Hempstead school rich in civil rights history pays homage to founder

For 50 years, Alverta Banks Gray Schultz fought for equal opportunities in education.

News 12 Staff

Feb 24, 2020, 1:57 PM

Updated 1,549 days ago

Share:

A school in Hempstead bears a long name and is rich in civil rights history.
For 50 years, Alverta Banks Gray Schultz fought for equal opportunities in education.
It was 1933 when Schultz moved from her native Virginia to Hempstead and became one of the founders of the Nassau NAACP.
She made her living as the owner of a beauty shop and cosmetology school, but changing the makeup of Hempstead's Prospect School became her passion project.
Back then, Prospect School on Peninsula Boulevard was attended by all black students, while other schools in the district were all white.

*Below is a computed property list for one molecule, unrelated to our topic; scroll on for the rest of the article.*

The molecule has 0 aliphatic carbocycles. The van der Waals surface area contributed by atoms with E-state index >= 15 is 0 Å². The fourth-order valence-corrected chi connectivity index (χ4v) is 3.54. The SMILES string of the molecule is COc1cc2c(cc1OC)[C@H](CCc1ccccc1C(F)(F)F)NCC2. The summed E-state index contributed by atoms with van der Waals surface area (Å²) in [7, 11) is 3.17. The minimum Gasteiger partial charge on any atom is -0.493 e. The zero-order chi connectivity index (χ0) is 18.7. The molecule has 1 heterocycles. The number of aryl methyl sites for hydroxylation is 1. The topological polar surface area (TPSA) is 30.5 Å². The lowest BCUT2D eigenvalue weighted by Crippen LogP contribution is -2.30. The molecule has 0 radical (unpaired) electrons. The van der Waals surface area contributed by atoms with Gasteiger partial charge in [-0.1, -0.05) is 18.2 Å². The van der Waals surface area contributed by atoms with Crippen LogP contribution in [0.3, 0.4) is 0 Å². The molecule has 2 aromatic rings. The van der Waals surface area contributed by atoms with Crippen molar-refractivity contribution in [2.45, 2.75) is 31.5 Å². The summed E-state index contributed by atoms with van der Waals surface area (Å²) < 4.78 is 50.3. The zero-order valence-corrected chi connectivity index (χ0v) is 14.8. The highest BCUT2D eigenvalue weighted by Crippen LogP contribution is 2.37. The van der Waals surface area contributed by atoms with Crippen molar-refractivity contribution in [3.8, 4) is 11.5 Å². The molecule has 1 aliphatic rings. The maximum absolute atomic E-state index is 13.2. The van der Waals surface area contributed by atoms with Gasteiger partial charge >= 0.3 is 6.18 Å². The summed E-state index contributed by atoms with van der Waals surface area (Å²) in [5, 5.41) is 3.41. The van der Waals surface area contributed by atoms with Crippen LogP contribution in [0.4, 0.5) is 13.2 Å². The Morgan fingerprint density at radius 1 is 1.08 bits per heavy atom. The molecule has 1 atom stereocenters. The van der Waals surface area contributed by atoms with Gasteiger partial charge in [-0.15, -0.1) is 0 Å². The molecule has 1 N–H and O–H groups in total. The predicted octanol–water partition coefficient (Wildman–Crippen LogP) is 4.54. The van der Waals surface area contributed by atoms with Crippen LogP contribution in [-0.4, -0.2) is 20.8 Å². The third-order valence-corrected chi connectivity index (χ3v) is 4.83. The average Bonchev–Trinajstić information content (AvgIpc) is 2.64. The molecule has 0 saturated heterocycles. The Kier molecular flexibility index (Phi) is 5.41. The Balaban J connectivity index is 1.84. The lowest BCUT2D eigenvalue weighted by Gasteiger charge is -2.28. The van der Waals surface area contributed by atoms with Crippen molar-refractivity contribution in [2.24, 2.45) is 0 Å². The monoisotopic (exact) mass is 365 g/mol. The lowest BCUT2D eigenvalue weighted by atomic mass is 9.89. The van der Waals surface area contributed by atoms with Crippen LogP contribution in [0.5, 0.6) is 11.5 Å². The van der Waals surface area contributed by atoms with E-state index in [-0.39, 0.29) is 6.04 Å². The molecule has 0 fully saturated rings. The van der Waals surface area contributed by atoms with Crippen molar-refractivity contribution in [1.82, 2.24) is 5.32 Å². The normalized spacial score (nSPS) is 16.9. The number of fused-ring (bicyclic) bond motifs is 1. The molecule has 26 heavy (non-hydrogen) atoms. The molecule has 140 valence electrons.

Schultz also saw an injustice in the district's hiring policy.
The desegregation of Hempstead schools also began in the late 1950s, thanks in part to Schultz's activism.
In 1984, the district named the school "Alverta B. Gray Schultz" in recognition of her fight for equal rights.
Schultz also became one of Nassau County's first African-American officials when she was appointed to the Hempstead Housing Authority.
She passed away in 1990 at the age of 86.
Picture is of Alverta Banks Gray Schultz. Credit: Newsday
Nassau County's Senior Citizen of the Year in 1980, Alverta Gray Schultz, 76, chats with Hempstead Supervisor Francis T. Purcell. Schultz was honored for her 50 years of community service, including being a founding member of the NAACP, establishing an employment agency for older persons, and testifying at public hearings as an advocate of the elderly.


More from News 12